10 Ways To Use Connetix With An Educational Twist

10 Ways To Use Connetix
10 Ways To Use Connetix With An Educational Twist
​ ​10 Ways To Use Connetix
It’s no secret that Benji (and I) love Connetix tiles.

They are so incredibly versatile! However, it’s easy to get stuck into a certain habit and build the same thing over and over again. It didn’t take long before I was over building garages and rockets. If you’re in need of some inspo, and, like me, love adding a component of learning through play read on: Here is my top 10 games and activities with an educational twist.

1) Play a number (or letter) board game.

This activity came about when we were playing sequence for kids. It’s a super easy set up. Number a set of squares from 1-6.(or 12 if you choose to use two dice) Then give each player a set of tiles in their own colour. Player 1 rolls the dice and covers one of the numbers with his tile. The turn now goes to player 2. Whoever ends up with 4 in a row first is the winner.

This game is very quick to set up and can be adjusted in so many ways. You can use letters, sight words, add the time tables etc.

2) Write garage door words.

Connetix created a fabulous resource for all letter and number lovers. Their letter cards even come in multiple languages. We like to spell out a word using the letter cards and stick them to the garage door. It’s a pretty cool activity to write your spelling words, or your own name in such big letters.

3) Create a cut and sort machine.

For this set up you need a paper towel roll and some paper cut up in long strips. Add number, letters shapes or colours to the strips in a random order. Build two towers using some ball run tiles (with the round cut-out) on top. Slide the cardboard roll in with the paper strips wound around it. Create the second part of the ‘machine’ to guide the strips. Let your child cut the strips and sort them depending on what is on them.

4) Make your own addition machine.

Create a simple ball run with the split piece. Set it up in a way where left and right come together at the bottom. Add various numbers on tiles with chalk markers, whiteboard markers or Kitpas crayons. Place a tile on either end of the tower. Let your child add the correct number of marbles in each side. Now count the total and add the tile with the right answer.

5) Practise vocab through roll play (dollhouse).

Imaginative or role play isn’t always seen as educational. But it is such an important and valuable way to increase vocabulary. The baseplates are a fantastic resource to create a custom dollhouse, fire brigade or farmhouse. By asking some guided questions you can actively increase your child’s vocab through play. “What is happening here? This little boy seems involved in some mischief!” Or; “Which car is going to be able to do the job? It’s such a conundrum!”.

6) Create a letter maze.

This activity is great to practise letter and name recognition. (Or consolidate their sight words). Create a maze on a baseplate or baking tray, and add the letters of their name on the bottom. Then add balls or discs with the same letters to the maze and find the way to the matching letter.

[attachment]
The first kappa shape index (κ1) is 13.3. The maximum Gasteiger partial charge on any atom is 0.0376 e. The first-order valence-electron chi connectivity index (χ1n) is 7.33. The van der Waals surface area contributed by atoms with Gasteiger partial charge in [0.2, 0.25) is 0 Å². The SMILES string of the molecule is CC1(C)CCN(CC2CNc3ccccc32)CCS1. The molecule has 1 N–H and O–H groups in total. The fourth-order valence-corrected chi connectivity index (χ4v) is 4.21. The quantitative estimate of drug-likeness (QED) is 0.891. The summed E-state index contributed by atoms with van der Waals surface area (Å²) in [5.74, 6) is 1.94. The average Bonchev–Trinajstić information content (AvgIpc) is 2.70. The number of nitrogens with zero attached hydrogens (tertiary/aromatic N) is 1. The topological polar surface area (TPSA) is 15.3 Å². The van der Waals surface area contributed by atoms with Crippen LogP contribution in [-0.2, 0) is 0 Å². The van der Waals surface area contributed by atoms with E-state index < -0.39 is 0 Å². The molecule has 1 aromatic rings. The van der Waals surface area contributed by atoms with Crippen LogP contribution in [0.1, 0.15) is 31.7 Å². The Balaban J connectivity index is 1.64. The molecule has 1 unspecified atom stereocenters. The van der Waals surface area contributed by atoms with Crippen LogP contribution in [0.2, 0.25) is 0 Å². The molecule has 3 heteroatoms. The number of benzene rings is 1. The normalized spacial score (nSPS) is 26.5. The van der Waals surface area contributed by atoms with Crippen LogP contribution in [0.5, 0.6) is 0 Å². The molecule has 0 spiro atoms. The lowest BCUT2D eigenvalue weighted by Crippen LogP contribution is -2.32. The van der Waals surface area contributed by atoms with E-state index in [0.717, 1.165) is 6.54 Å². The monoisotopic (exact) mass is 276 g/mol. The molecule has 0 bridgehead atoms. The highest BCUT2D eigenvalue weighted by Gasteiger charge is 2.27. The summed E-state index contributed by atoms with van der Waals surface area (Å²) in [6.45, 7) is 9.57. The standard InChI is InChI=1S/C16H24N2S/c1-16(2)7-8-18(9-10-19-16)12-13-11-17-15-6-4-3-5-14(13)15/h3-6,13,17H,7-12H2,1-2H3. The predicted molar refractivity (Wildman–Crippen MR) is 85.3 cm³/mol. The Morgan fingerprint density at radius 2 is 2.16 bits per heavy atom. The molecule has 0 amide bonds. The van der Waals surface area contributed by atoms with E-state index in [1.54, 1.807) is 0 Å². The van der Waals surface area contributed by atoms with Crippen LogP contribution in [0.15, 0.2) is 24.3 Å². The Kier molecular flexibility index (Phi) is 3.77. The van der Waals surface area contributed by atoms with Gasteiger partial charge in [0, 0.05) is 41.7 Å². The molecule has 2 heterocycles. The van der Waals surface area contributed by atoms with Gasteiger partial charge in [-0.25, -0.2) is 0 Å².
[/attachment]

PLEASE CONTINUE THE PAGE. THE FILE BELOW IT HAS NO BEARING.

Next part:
7) Create your own memory game.

This one is a lovely activity to combine craft with your tiles. First step is to create 10 little drawings. They need to fit inside the window tile. Once these are done copy them so you have two identical drawings. Cut them up and add a drawing between a square tile and window tile. Once you have 2×10 tiles turn them all over and try and find the matching sets.

8) Complete a shape puzzle.

Another one that can be adjusted in any way you like! Place a large piece of paper down. Place a 2d shape on top and trace the shape of the tiles. Once done, remove all the tiles so you only see the outline of the tiles. Can they finish the puzzle?

9) Find the number (yes/no to 100).

This is a very loved activity in my class. It’s a great one for slightly older children. Create a 100 board by placing them in a 10×10 square and writing the numbers on the tiles. One person pics a number, the others are trying to guess the number by asking yes/no questions. “Is it an even number? Is it higher than 70? Does it have a 6 in it?” They wipe out the numbers that are incorrect until there is only one number left. Who can guess the number in the least amount of turn?

10) Measure yourself in tiles.

Did you know that the corners of most walls have a metal strip in it? Your Connetix tiles will stick to it. It’s such a wonderful way to measure the height of everyone in the family. How many tiles tall are you? And dad? What is the difference? How much taller is dad?

I love to hear what you think of our ways to play with Connetix! Do you have another idea we should try? Please let us know!

Lisa is a qualified teacher working at a school for students with additional needs. She is the mama of a wonderful and wild toddler and enjoys setting up open-ended educational play activities. You can follow her son and their adventures on Instagram at life.with.moon.and.co

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